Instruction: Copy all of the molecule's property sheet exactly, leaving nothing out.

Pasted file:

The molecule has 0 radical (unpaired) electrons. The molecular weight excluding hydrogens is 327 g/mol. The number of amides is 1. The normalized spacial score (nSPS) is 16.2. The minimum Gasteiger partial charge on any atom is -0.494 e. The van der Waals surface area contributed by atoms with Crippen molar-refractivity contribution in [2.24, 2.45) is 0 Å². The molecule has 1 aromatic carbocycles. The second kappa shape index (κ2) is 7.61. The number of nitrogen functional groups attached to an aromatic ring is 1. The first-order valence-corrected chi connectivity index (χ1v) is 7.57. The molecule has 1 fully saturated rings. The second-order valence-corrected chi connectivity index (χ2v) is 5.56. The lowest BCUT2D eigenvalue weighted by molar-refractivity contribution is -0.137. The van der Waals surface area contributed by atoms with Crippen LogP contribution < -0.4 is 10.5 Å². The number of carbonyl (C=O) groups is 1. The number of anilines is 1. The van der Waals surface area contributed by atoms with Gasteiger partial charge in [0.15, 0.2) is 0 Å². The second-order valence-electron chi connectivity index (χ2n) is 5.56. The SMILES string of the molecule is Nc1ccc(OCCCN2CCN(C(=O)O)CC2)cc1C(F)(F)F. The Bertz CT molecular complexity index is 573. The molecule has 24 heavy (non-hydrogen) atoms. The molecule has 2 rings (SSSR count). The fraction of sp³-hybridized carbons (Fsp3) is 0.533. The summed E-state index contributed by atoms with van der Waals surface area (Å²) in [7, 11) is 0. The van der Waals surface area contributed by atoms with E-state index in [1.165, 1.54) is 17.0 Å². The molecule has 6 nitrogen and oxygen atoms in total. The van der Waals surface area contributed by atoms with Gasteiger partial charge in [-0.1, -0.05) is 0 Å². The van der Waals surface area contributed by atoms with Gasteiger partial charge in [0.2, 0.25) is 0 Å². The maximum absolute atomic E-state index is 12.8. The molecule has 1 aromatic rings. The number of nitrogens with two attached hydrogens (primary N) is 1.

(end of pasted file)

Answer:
The molecule has 0 radical (unpaired) electrons. The molecular weight excluding hydrogens is 327 g/mol. The number of amides is 1. The normalized spacial score (nSPS) is 16.2. The minimum Gasteiger partial charge on any atom is -0.494 e. The van der Waals surface area contributed by atoms with Crippen molar-refractivity contribution in [2.24, 2.45) is 0 Å². The molecule has 1 aromatic carbocycles. The second kappa shape index (κ2) is 7.61. The number of nitrogen functional groups attached to an aromatic ring is 1. The first-order valence-corrected chi connectivity index (χ1v) is 7.57. The molecule has 1 fully saturated rings. The second-order valence-corrected chi connectivity index (χ2v) is 5.56. The lowest BCUT2D eigenvalue weighted by molar-refractivity contribution is -0.137. The van der Waals surface area contributed by atoms with Crippen LogP contribution < -0.4 is 10.5 Å². The number of carbonyl (C=O) groups is 1. The number of anilines is 1. The van der Waals surface area contributed by atoms with Gasteiger partial charge in [0.15, 0.2) is 0 Å². The second-order valence-electron chi connectivity index (χ2n) is 5.56. The SMILES string of the molecule is Nc1ccc(OCCCN2CCN(C(=O)O)CC2)cc1C(F)(F)F. The Bertz CT molecular complexity index is 573. The molecule has 24 heavy (non-hydrogen) atoms. The molecule has 2 rings (SSSR count). The fraction of sp³-hybridized carbons (Fsp3) is 0.533. The summed E-state index contributed by atoms with van der Waals surface area (Å²) in [7, 11) is 0. The van der Waals surface area contributed by atoms with E-state index in [1.165, 1.54) is 17.0 Å². The molecule has 6 nitrogen and oxygen atoms in total. The van der Waals surface area contributed by atoms with Gasteiger partial charge in [-0.1, -0.05) is 0 Å². The van der Waals surface area contributed by atoms with Gasteiger partial charge in [0.2, 0.25) is 0 Å². The maximum absolute atomic E-state index is 12.8. The molecule has 1 aromatic rings. The number of nitrogens with two attached hydrogens (primary N) is 1.